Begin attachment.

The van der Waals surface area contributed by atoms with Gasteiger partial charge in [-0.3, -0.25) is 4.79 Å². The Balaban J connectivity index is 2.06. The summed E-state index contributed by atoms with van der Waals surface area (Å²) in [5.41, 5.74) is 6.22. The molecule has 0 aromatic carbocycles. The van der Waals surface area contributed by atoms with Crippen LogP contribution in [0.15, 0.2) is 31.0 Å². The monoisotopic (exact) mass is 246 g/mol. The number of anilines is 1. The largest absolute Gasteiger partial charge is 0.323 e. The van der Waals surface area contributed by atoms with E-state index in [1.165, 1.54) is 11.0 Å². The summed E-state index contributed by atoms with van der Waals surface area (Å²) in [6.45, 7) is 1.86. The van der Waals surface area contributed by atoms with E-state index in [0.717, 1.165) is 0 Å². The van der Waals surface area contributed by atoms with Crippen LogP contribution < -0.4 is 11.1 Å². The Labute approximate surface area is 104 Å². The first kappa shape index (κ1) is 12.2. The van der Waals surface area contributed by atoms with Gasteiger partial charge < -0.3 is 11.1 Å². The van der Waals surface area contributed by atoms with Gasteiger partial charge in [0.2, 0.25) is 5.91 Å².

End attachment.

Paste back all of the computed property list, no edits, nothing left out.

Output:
The van der Waals surface area contributed by atoms with Gasteiger partial charge in [-0.3, -0.25) is 4.79 Å². The Balaban J connectivity index is 2.06. The summed E-state index contributed by atoms with van der Waals surface area (Å²) in [5.41, 5.74) is 6.22. The molecule has 0 aromatic carbocycles. The van der Waals surface area contributed by atoms with Crippen LogP contribution in [0.15, 0.2) is 31.0 Å². The monoisotopic (exact) mass is 246 g/mol. The number of anilines is 1. The largest absolute Gasteiger partial charge is 0.323 e. The van der Waals surface area contributed by atoms with E-state index in [1.165, 1.54) is 11.0 Å². The summed E-state index contributed by atoms with van der Waals surface area (Å²) in [6.45, 7) is 1.86. The van der Waals surface area contributed by atoms with E-state index in [0.717, 1.165) is 0 Å². The van der Waals surface area contributed by atoms with Crippen LogP contribution < -0.4 is 11.1 Å². The Labute approximate surface area is 104 Å². The first kappa shape index (κ1) is 12.2. The van der Waals surface area contributed by atoms with Gasteiger partial charge < -0.3 is 11.1 Å². The van der Waals surface area contributed by atoms with Gasteiger partial charge in [0.2, 0.25) is 5.91 Å².